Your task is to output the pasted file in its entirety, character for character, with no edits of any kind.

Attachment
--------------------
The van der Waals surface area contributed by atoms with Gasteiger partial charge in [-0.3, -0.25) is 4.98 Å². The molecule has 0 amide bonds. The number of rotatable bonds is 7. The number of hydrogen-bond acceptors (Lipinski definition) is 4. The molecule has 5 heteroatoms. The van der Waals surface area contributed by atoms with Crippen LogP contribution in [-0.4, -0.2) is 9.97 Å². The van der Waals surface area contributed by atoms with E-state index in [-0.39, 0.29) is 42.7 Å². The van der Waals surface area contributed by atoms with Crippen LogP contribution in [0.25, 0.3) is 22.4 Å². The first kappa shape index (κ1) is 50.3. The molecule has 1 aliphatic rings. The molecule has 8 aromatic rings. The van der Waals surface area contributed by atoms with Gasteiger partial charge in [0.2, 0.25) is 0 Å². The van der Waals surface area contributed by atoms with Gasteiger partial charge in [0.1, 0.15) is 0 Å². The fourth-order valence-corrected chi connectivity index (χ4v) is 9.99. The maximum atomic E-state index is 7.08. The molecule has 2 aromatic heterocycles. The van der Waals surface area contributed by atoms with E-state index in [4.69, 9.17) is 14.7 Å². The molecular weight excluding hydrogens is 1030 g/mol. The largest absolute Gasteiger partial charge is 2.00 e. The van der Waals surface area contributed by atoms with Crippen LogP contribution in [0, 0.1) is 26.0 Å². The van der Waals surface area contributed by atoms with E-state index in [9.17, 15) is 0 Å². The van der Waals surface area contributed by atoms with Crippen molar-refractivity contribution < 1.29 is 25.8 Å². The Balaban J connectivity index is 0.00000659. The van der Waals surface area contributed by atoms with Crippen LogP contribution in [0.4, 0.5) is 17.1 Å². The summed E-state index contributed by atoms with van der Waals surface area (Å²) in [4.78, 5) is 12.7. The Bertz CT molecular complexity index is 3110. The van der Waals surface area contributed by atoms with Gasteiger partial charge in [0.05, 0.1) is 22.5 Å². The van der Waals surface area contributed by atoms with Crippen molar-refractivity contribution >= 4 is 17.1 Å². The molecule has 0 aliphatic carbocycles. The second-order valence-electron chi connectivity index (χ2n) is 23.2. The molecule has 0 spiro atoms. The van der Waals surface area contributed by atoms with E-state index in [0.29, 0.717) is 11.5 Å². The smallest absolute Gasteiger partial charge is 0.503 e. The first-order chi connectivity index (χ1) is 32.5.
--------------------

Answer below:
The van der Waals surface area contributed by atoms with Gasteiger partial charge in [-0.3, -0.25) is 4.98 Å². The molecule has 0 amide bonds. The number of rotatable bonds is 7. The number of hydrogen-bond acceptors (Lipinski definition) is 4. The molecule has 5 heteroatoms. The van der Waals surface area contributed by atoms with Crippen LogP contribution in [-0.4, -0.2) is 9.97 Å². The van der Waals surface area contributed by atoms with E-state index in [-0.39, 0.29) is 42.7 Å². The van der Waals surface area contributed by atoms with Crippen LogP contribution in [0.25, 0.3) is 22.4 Å². The first kappa shape index (κ1) is 50.3. The molecule has 1 aliphatic rings. The molecule has 8 aromatic rings. The van der Waals surface area contributed by atoms with Gasteiger partial charge in [0.2, 0.25) is 0 Å². The van der Waals surface area contributed by atoms with Gasteiger partial charge in [0.1, 0.15) is 0 Å². The fourth-order valence-corrected chi connectivity index (χ4v) is 9.99. The maximum atomic E-state index is 7.08. The molecule has 2 aromatic heterocycles. The van der Waals surface area contributed by atoms with E-state index in [4.69, 9.17) is 14.7 Å². The molecular weight excluding hydrogens is 1030 g/mol. The largest absolute Gasteiger partial charge is 2.00 e. The van der Waals surface area contributed by atoms with Crippen LogP contribution in [0, 0.1) is 26.0 Å². The van der Waals surface area contributed by atoms with E-state index in [9.17, 15) is 0 Å². The van der Waals surface area contributed by atoms with Crippen molar-refractivity contribution < 1.29 is 25.8 Å². The Balaban J connectivity index is 0.00000659. The van der Waals surface area contributed by atoms with Crippen LogP contribution in [0.4, 0.5) is 17.1 Å². The summed E-state index contributed by atoms with van der Waals surface area (Å²) in [4.78, 5) is 12.7. The Bertz CT molecular complexity index is 3110. The van der Waals surface area contributed by atoms with Gasteiger partial charge in [0.05, 0.1) is 22.5 Å². The van der Waals surface area contributed by atoms with Crippen molar-refractivity contribution >= 4 is 17.1 Å². The molecule has 0 aliphatic carbocycles. The second-order valence-electron chi connectivity index (χ2n) is 23.2. The molecule has 0 spiro atoms. The van der Waals surface area contributed by atoms with E-state index in [0.29, 0.717) is 11.5 Å². The smallest absolute Gasteiger partial charge is 0.503 e. The first-order chi connectivity index (χ1) is 32.5.